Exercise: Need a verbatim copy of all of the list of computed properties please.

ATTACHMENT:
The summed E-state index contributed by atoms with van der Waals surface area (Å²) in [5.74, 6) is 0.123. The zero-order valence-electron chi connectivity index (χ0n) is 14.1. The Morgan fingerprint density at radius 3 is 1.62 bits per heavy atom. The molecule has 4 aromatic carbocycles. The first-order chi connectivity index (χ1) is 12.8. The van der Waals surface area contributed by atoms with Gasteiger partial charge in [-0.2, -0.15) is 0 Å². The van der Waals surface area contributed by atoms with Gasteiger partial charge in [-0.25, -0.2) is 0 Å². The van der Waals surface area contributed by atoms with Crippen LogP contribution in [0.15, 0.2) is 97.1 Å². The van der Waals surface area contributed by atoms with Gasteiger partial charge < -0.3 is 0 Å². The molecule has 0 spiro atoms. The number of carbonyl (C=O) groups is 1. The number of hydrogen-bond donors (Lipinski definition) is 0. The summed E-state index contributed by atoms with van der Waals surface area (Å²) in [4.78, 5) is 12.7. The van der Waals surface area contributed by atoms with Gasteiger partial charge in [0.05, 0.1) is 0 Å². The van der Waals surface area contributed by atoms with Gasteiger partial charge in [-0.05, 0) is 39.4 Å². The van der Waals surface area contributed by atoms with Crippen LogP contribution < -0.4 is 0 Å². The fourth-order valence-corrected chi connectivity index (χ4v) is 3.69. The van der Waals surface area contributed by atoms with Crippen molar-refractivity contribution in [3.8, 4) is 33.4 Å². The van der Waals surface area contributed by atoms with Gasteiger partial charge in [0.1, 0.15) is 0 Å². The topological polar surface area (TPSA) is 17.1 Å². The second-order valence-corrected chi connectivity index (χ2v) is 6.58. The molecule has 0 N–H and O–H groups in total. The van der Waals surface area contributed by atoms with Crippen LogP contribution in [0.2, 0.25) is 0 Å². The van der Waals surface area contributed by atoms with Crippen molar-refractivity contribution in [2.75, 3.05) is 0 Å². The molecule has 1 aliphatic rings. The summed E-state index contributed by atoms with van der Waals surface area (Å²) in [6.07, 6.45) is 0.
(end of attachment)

The summed E-state index contributed by atoms with van der Waals surface area (Å²) in [5.74, 6) is 0.123. The zero-order valence-electron chi connectivity index (χ0n) is 14.1. The Morgan fingerprint density at radius 3 is 1.62 bits per heavy atom. The molecule has 4 aromatic carbocycles. The first-order chi connectivity index (χ1) is 12.8. The van der Waals surface area contributed by atoms with Gasteiger partial charge in [-0.2, -0.15) is 0 Å². The van der Waals surface area contributed by atoms with Gasteiger partial charge in [-0.25, -0.2) is 0 Å². The van der Waals surface area contributed by atoms with Crippen LogP contribution in [0.15, 0.2) is 97.1 Å². The van der Waals surface area contributed by atoms with Gasteiger partial charge < -0.3 is 0 Å². The molecule has 0 spiro atoms. The number of carbonyl (C=O) groups is 1. The number of hydrogen-bond donors (Lipinski definition) is 0. The summed E-state index contributed by atoms with van der Waals surface area (Å²) in [4.78, 5) is 12.7. The van der Waals surface area contributed by atoms with Gasteiger partial charge in [0.05, 0.1) is 0 Å². The van der Waals surface area contributed by atoms with Gasteiger partial charge in [-0.05, 0) is 39.4 Å². The van der Waals surface area contributed by atoms with Crippen LogP contribution < -0.4 is 0 Å². The fourth-order valence-corrected chi connectivity index (χ4v) is 3.69. The van der Waals surface area contributed by atoms with Crippen molar-refractivity contribution in [3.8, 4) is 33.4 Å². The van der Waals surface area contributed by atoms with Gasteiger partial charge in [0.1, 0.15) is 0 Å². The topological polar surface area (TPSA) is 17.1 Å². The second-order valence-corrected chi connectivity index (χ2v) is 6.58. The molecule has 0 N–H and O–H groups in total. The van der Waals surface area contributed by atoms with Crippen LogP contribution in [0.2, 0.25) is 0 Å². The van der Waals surface area contributed by atoms with Crippen molar-refractivity contribution in [2.75, 3.05) is 0 Å². The molecule has 1 aliphatic rings. The summed E-state index contributed by atoms with van der Waals surface area (Å²) in [6.07, 6.45) is 0.